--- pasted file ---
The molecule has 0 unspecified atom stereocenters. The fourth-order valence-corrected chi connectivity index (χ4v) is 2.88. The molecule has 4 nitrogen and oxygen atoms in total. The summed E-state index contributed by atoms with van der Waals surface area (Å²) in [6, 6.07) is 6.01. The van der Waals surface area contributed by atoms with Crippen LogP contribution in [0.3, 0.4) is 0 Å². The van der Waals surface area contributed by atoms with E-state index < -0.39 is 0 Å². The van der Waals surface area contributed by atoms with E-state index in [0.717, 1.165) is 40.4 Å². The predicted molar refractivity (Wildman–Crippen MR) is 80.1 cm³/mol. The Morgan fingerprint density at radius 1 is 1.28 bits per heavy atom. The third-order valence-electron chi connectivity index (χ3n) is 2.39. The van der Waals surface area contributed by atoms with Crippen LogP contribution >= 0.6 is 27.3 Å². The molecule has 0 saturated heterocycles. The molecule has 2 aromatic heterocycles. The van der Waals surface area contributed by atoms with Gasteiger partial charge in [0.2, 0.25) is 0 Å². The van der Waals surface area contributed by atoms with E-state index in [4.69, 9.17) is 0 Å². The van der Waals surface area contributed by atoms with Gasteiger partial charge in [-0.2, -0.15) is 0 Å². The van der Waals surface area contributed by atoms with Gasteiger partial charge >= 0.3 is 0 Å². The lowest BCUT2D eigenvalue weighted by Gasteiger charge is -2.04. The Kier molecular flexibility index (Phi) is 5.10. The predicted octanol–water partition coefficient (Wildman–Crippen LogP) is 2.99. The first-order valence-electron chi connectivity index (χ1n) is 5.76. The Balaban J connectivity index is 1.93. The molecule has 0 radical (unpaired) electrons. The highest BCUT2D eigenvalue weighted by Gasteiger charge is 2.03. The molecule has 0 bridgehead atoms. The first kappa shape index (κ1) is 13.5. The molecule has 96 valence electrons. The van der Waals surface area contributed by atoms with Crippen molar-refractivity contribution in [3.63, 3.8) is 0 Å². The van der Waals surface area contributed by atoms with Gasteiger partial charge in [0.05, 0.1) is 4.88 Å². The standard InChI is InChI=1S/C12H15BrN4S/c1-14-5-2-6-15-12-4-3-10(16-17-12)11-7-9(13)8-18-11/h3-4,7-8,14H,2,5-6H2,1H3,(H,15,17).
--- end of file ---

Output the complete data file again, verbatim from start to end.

The molecule has 0 unspecified atom stereocenters. The fourth-order valence-corrected chi connectivity index (χ4v) is 2.88. The molecule has 4 nitrogen and oxygen atoms in total. The summed E-state index contributed by atoms with van der Waals surface area (Å²) in [6, 6.07) is 6.01. The van der Waals surface area contributed by atoms with Crippen LogP contribution in [0.3, 0.4) is 0 Å². The van der Waals surface area contributed by atoms with E-state index < -0.39 is 0 Å². The van der Waals surface area contributed by atoms with E-state index in [0.717, 1.165) is 40.4 Å². The predicted molar refractivity (Wildman–Crippen MR) is 80.1 cm³/mol. The Morgan fingerprint density at radius 1 is 1.28 bits per heavy atom. The third-order valence-electron chi connectivity index (χ3n) is 2.39. The van der Waals surface area contributed by atoms with Crippen LogP contribution >= 0.6 is 27.3 Å². The molecule has 0 saturated heterocycles. The molecule has 2 aromatic heterocycles. The van der Waals surface area contributed by atoms with Gasteiger partial charge in [0.2, 0.25) is 0 Å². The van der Waals surface area contributed by atoms with E-state index in [4.69, 9.17) is 0 Å². The van der Waals surface area contributed by atoms with Gasteiger partial charge in [-0.2, -0.15) is 0 Å². The van der Waals surface area contributed by atoms with Gasteiger partial charge >= 0.3 is 0 Å². The lowest BCUT2D eigenvalue weighted by Gasteiger charge is -2.04. The Kier molecular flexibility index (Phi) is 5.10. The predicted octanol–water partition coefficient (Wildman–Crippen LogP) is 2.99. The first-order valence-electron chi connectivity index (χ1n) is 5.76. The Balaban J connectivity index is 1.93. The molecule has 0 radical (unpaired) electrons. The highest BCUT2D eigenvalue weighted by Gasteiger charge is 2.03. The molecule has 0 bridgehead atoms. The first kappa shape index (κ1) is 13.5. The molecule has 96 valence electrons. The van der Waals surface area contributed by atoms with Crippen molar-refractivity contribution in [3.63, 3.8) is 0 Å². The van der Waals surface area contributed by atoms with Gasteiger partial charge in [0.05, 0.1) is 4.88 Å². The standard InChI is InChI=1S/C12H15BrN4S/c1-14-5-2-6-15-12-4-3-10(16-17-12)11-7-9(13)8-18-11/h3-4,7-8,14H,2,5-6H2,1H3,(H,15,17).